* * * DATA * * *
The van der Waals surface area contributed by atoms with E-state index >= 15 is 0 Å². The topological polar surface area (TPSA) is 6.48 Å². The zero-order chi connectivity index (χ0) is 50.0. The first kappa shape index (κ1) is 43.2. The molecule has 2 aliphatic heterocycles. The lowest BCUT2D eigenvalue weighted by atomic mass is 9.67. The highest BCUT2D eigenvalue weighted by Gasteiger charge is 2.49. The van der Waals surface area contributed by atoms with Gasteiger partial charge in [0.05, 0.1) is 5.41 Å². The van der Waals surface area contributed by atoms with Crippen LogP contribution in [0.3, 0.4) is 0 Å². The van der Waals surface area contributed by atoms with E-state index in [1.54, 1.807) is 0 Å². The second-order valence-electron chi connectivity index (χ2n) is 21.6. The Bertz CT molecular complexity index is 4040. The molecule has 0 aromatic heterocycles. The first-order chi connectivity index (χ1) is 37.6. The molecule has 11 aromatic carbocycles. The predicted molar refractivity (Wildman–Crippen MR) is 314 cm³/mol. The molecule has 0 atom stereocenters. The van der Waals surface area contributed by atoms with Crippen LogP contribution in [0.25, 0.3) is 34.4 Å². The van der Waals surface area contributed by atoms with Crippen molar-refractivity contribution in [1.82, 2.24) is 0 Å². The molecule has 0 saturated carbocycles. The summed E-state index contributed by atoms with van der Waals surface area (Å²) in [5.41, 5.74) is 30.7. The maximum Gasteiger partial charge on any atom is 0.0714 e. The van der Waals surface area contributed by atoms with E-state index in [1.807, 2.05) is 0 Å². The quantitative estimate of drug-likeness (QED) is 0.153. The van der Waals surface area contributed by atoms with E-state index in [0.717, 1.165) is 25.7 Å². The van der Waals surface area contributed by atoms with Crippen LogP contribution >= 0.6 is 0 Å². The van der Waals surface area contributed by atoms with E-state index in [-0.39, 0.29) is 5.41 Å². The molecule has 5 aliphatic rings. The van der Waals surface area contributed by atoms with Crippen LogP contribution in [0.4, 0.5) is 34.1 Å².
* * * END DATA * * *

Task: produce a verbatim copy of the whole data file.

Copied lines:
The van der Waals surface area contributed by atoms with E-state index >= 15 is 0 Å². The topological polar surface area (TPSA) is 6.48 Å². The zero-order chi connectivity index (χ0) is 50.0. The first kappa shape index (κ1) is 43.2. The molecule has 2 aliphatic heterocycles. The lowest BCUT2D eigenvalue weighted by atomic mass is 9.67. The highest BCUT2D eigenvalue weighted by Gasteiger charge is 2.49. The van der Waals surface area contributed by atoms with Gasteiger partial charge in [0.05, 0.1) is 5.41 Å². The van der Waals surface area contributed by atoms with Crippen LogP contribution in [0.3, 0.4) is 0 Å². The van der Waals surface area contributed by atoms with E-state index in [1.54, 1.807) is 0 Å². The second-order valence-electron chi connectivity index (χ2n) is 21.6. The Bertz CT molecular complexity index is 4040. The molecule has 0 aromatic heterocycles. The first-order chi connectivity index (χ1) is 37.6. The molecule has 11 aromatic carbocycles. The predicted molar refractivity (Wildman–Crippen MR) is 314 cm³/mol. The molecule has 0 atom stereocenters. The van der Waals surface area contributed by atoms with Crippen LogP contribution in [0.25, 0.3) is 34.4 Å². The van der Waals surface area contributed by atoms with Crippen molar-refractivity contribution in [1.82, 2.24) is 0 Å². The molecule has 0 saturated carbocycles. The summed E-state index contributed by atoms with van der Waals surface area (Å²) in [5.41, 5.74) is 30.7. The maximum Gasteiger partial charge on any atom is 0.0714 e. The van der Waals surface area contributed by atoms with E-state index in [1.807, 2.05) is 0 Å². The quantitative estimate of drug-likeness (QED) is 0.153. The van der Waals surface area contributed by atoms with E-state index in [0.717, 1.165) is 25.7 Å². The van der Waals surface area contributed by atoms with Crippen LogP contribution >= 0.6 is 0 Å². The van der Waals surface area contributed by atoms with E-state index in [-0.39, 0.29) is 5.41 Å². The molecule has 5 aliphatic rings. The van der Waals surface area contributed by atoms with Crippen LogP contribution in [0.4, 0.5) is 34.1 Å².